While the elongated skulls of Paracas in Peru are perhaps the most famous, they have been found around the world. In Europe and Asia, many researchers believe the practice originated 4,000 years ago in Central Asia (parts of China, Afghanistan and the former Soviet republics ending in “-stan”) and then moved west to the Caucasus Mountains. It’s there that an unusual elongated skull allegedly dating back to the Bronze Age was found recently — unusual not because of its shape but because of its mouth full of seemingly pearly white teeth. Did having a big skull in the Bronze Age mean free dental care? Is it for real?
“Bronze Age pit dig uncovers ‘alien skeleton’ woman with ‘egg-shaped head’”
There’s your first warning that some digging beyond the dig site will have to be done here. The headlines from the various tabloid media sources played up the “alien” connection, even as they quickly discarded it by explaining that the “egg-shaped head” was most likely the result of the usual skull binding during infancy. “Bronze Age” was the second warning. The Bronze Age lasted from about to 3200 BCE to 600 BCE. However, the articles say the skull and skeleton were found in a Bronze Age burial pit in an ongoing (since 2017) dig at the Gamurziyevskoye settlement site in the city of Nazran in the Caucasus Mountains. While the weapons, ceramics and jewelry were said to be from the Bronze Age, the skull was dated to only 1700 years ago, making it from a woman living around 400 CE in the Dark Ages. No explanation was given for this discrepancy.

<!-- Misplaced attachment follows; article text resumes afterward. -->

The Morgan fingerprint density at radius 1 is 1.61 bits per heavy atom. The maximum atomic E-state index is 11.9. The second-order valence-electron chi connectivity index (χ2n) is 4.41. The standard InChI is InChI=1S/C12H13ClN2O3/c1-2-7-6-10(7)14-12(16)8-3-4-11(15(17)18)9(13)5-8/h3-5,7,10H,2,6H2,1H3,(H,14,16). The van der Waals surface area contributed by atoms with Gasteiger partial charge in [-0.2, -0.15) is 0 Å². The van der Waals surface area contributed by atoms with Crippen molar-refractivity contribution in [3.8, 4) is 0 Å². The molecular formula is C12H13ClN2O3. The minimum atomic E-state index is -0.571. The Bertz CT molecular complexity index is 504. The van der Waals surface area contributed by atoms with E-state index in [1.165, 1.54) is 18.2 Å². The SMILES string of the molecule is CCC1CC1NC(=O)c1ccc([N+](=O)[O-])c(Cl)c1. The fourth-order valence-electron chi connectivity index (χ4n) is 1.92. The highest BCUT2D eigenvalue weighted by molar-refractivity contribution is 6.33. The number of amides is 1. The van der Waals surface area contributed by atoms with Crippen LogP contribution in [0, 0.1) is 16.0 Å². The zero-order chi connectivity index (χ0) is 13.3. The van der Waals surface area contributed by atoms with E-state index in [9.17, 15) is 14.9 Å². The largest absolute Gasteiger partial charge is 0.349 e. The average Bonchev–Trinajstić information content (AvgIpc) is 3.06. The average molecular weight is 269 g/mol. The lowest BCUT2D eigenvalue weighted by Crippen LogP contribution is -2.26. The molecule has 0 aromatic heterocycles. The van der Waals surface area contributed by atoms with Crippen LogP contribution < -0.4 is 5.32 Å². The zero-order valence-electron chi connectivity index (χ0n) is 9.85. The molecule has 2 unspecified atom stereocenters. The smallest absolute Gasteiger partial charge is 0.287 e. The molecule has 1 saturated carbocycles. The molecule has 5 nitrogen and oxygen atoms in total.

“The woman also had high quality teeth which have remained well preserved, despite being buried for so long.”
The photographs (see them here) of the skull are what catches your attention – especially that mouth of glaringly white teeth that would make any Hollywood actress proud. That’s warning number three – while the photos are sepia toned (reddish-brown), the teeth are CGI-ishly white. Not only that, the lady has a full set of them – highly unusual for skulls of that age, elongated or otherwise. It would be interesting if there were a connection between the teeth and the skull, but no one appears to have pursued it.
Finally, there seemed to be no other coverage of the discovery outside of the usual tabloids. While the find was attributed to teams from the Institute of Caucasus Archaeology and the Yevgeny Krupnov Archaeological center in Russia, no references to this elongated skull with the white teeth could be found.
Archeology is a tough job. Not as dirty but still tough is the job of reporting on new and interesting finds and weeding out the dirt. While the skull has teeth, the rest of the strange story doesn’t. It does archeologists, elongated skulls and aliens a disservice.